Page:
Fresh from being stripped of her leadership position in the House of Representatives, Liz Cheney (R-WY) appeared on Fox News on May 13. During her short interview with the network’s Bret Baier, it quickly became apparent that the congresswoman is so determined to disparage former President Donald Trump at every opportunity that, at times, one would have thought Baier was interviewing Hillary Clinton.
Though the exchange was not entirely focused on Trump, Cheney crafted almost all of her answers to the host’s questions in such a way that enabled a segue back to the 45th president. It certainly seems as if Cheney believes she is onto a winning strategy by going after Trump whenever she can. In itself, that belief is, in all likelihood, remarkably out of synch with the prevailing sentiments of Republican voters, among whom Trump remains enormously popular.
Cheney the Martyr
So convinced, apparently, is Cheney that she can set herself up as the martyr of anti-Trumpers, that at one point she attempted to pick a fight with Fox News itself, suggesting that the network had a special duty to dispel the idea that the 2020 presidential election was stolen from Trump. “I would say Fox News especially – especially Fox News – has a particular obligation to make sure people know the election wasn’t stolen,” Cheney said, before talking over the host when he attempted to point out that the network has, for the most part, refused to indulge allegations that the counting of 2020 ballots was rigged in Joe Biden’s favor.
It was an extraordinary peek into Cheney’s clearly pre-planned strategy to portray herself as the brave, lone crusader against the lies of the former president. This part of the interview also perhaps betrayed a belief on Cheney’s part that the media should be harangued for not following the political regime’s approved messaging. It is not – or should not be – the media’s job to indoctrinate their audiences to believe anything but to present them with all the information so that they may decide what they believe. In her hectoring of Baier over the 2020 election, Cheney displayed a disturbingly authoritarian bent.
Again and again, she repeated the phrase “the rule of law,” implying that Trump was somehow operating outside the law by claiming that the 2020 result was not legitimate. Such was the importance she placed upon the issue that one wonders why Cheney is not known for directing a word of criticism at those Democrats who, in the wake of Clinton’s 2016 defeat, constantly claimed that Trump had stolen the election.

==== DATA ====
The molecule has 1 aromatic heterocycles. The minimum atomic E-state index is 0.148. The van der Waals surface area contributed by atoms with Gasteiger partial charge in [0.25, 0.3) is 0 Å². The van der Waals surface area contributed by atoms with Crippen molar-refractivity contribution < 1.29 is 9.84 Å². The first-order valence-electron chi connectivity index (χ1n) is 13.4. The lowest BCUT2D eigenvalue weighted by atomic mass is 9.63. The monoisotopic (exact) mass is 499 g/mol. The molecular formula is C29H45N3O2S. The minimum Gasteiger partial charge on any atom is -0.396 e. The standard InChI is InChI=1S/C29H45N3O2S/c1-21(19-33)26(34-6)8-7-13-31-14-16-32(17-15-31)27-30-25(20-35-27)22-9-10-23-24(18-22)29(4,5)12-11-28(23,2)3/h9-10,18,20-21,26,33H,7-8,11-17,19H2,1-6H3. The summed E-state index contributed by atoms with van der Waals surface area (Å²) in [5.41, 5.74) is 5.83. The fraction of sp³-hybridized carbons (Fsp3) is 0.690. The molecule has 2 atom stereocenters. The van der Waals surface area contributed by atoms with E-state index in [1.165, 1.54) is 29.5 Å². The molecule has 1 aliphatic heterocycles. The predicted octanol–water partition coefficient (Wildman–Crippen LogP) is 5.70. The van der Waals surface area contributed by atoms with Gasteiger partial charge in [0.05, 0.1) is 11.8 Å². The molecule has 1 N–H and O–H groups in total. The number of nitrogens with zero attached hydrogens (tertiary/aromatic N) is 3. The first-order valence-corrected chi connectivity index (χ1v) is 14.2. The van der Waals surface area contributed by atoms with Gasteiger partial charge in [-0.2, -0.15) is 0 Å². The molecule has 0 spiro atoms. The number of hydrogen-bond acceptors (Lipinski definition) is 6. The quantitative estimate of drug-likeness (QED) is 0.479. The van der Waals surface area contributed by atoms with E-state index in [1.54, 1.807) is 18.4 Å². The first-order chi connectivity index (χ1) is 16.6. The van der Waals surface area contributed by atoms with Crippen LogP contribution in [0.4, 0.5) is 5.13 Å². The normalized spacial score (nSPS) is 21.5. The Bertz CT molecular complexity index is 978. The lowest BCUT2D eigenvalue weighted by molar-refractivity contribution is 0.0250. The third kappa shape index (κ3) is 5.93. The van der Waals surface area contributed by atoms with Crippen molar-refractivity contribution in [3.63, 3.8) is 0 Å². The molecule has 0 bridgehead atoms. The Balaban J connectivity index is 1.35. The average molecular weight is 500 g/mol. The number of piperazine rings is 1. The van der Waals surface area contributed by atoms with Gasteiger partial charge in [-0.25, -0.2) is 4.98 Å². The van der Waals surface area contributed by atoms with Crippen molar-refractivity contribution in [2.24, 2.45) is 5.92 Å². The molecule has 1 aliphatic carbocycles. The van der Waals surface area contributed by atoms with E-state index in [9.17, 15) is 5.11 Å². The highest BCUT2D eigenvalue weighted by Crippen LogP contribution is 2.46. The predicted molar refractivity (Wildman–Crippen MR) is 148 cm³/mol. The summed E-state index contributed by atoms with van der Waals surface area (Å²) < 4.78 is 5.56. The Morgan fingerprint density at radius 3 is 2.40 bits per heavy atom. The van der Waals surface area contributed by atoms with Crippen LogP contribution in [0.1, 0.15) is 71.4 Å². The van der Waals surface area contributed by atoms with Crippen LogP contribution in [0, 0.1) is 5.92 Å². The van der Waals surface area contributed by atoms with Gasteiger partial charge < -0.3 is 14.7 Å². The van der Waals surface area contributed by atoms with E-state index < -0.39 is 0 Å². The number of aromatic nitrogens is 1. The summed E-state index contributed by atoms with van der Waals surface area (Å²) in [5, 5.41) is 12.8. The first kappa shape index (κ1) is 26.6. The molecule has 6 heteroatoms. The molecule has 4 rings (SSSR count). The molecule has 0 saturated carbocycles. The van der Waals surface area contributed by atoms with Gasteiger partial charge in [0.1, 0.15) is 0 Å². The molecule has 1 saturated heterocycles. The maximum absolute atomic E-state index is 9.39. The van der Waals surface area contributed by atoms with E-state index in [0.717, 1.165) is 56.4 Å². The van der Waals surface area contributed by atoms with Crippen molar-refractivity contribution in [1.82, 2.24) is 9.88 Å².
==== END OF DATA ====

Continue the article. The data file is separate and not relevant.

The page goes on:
The representative even went so far as to make an accusation about Mr. Trump’s admittedly provocative tone as president: “I think we know that the kinds of language we’ve heard from him has caused violence in the past,” she claimed.
A Dangerous Distraction?
Pundits and strategists have suggested that the ongoing Trump-Cheney feud distracts from the Republican Party’s first duty: to reign in the agenda of the Biden administration and attempt to reclaim power on Capitol Hill in 2022. While that is a sound observation, it is Cheney herself who seems to be doing all she can to keep this feud front and center – hence, her dismissal as chair of the House Republican Conference.
The Wyoming congresswoman may not survive the 2022 midterms but, if she does, her party could face a difficult situation in 2024. Should Trump run for the White House again and secure the nomination, Cheney’s words will come back to haunt both herself and the GOP as a whole. To Baier, she repeated her earlier pledge to do everything in her power to prevent Trump from returning to the Oval Office. Where will she stand, then, if the 45th president is campaigning to become the 47th?
Read more from Graham J. Noble.